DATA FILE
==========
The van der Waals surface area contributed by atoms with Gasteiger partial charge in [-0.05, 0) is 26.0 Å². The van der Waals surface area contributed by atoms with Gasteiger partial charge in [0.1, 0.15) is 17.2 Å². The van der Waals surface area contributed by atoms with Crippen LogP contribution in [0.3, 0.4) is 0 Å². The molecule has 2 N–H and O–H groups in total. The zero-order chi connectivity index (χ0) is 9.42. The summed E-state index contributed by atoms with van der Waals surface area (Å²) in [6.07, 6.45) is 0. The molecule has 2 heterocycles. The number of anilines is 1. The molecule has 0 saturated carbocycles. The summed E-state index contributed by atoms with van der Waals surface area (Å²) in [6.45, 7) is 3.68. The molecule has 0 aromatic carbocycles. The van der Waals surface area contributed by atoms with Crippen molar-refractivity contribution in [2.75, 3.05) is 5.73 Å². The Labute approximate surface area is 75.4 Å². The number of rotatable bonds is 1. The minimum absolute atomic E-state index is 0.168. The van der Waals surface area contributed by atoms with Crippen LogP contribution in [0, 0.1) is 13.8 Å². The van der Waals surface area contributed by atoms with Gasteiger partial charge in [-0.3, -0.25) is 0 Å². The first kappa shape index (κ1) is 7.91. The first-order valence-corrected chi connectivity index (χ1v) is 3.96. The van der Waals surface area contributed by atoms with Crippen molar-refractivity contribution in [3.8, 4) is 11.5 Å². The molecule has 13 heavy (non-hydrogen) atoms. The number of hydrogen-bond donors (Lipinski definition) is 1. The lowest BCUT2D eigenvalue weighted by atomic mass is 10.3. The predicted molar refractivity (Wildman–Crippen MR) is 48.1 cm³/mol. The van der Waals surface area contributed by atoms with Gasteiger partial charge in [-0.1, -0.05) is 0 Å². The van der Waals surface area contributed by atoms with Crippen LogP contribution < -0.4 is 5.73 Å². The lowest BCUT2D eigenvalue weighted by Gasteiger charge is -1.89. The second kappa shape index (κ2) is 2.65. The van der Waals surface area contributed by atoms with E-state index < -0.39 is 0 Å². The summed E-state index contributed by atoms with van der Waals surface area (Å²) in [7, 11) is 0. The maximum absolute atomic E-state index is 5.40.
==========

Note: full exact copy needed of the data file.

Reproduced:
The van der Waals surface area contributed by atoms with Gasteiger partial charge in [-0.05, 0) is 26.0 Å². The van der Waals surface area contributed by atoms with Gasteiger partial charge in [0.1, 0.15) is 17.2 Å². The van der Waals surface area contributed by atoms with Crippen LogP contribution in [0.3, 0.4) is 0 Å². The molecule has 2 N–H and O–H groups in total. The zero-order chi connectivity index (χ0) is 9.42. The summed E-state index contributed by atoms with van der Waals surface area (Å²) in [6.07, 6.45) is 0. The molecule has 2 heterocycles. The number of anilines is 1. The molecule has 0 saturated carbocycles. The summed E-state index contributed by atoms with van der Waals surface area (Å²) in [6.45, 7) is 3.68. The molecule has 0 aromatic carbocycles. The van der Waals surface area contributed by atoms with Crippen molar-refractivity contribution in [2.75, 3.05) is 5.73 Å². The Labute approximate surface area is 75.4 Å². The number of rotatable bonds is 1. The minimum absolute atomic E-state index is 0.168. The van der Waals surface area contributed by atoms with Crippen LogP contribution in [0, 0.1) is 13.8 Å². The van der Waals surface area contributed by atoms with Gasteiger partial charge in [-0.3, -0.25) is 0 Å². The first kappa shape index (κ1) is 7.91. The first-order valence-corrected chi connectivity index (χ1v) is 3.96. The van der Waals surface area contributed by atoms with Crippen molar-refractivity contribution in [3.8, 4) is 11.5 Å². The molecule has 13 heavy (non-hydrogen) atoms. The number of hydrogen-bond donors (Lipinski definition) is 1. The lowest BCUT2D eigenvalue weighted by atomic mass is 10.3. The predicted molar refractivity (Wildman–Crippen MR) is 48.1 cm³/mol. The van der Waals surface area contributed by atoms with Gasteiger partial charge in [-0.1, -0.05) is 0 Å². The van der Waals surface area contributed by atoms with Crippen LogP contribution < -0.4 is 5.73 Å². The lowest BCUT2D eigenvalue weighted by Gasteiger charge is -1.89. The second kappa shape index (κ2) is 2.65. The van der Waals surface area contributed by atoms with E-state index < -0.39 is 0 Å². The summed E-state index contributed by atoms with van der Waals surface area (Å²) in [7, 11) is 0. The maximum absolute atomic E-state index is 5.40.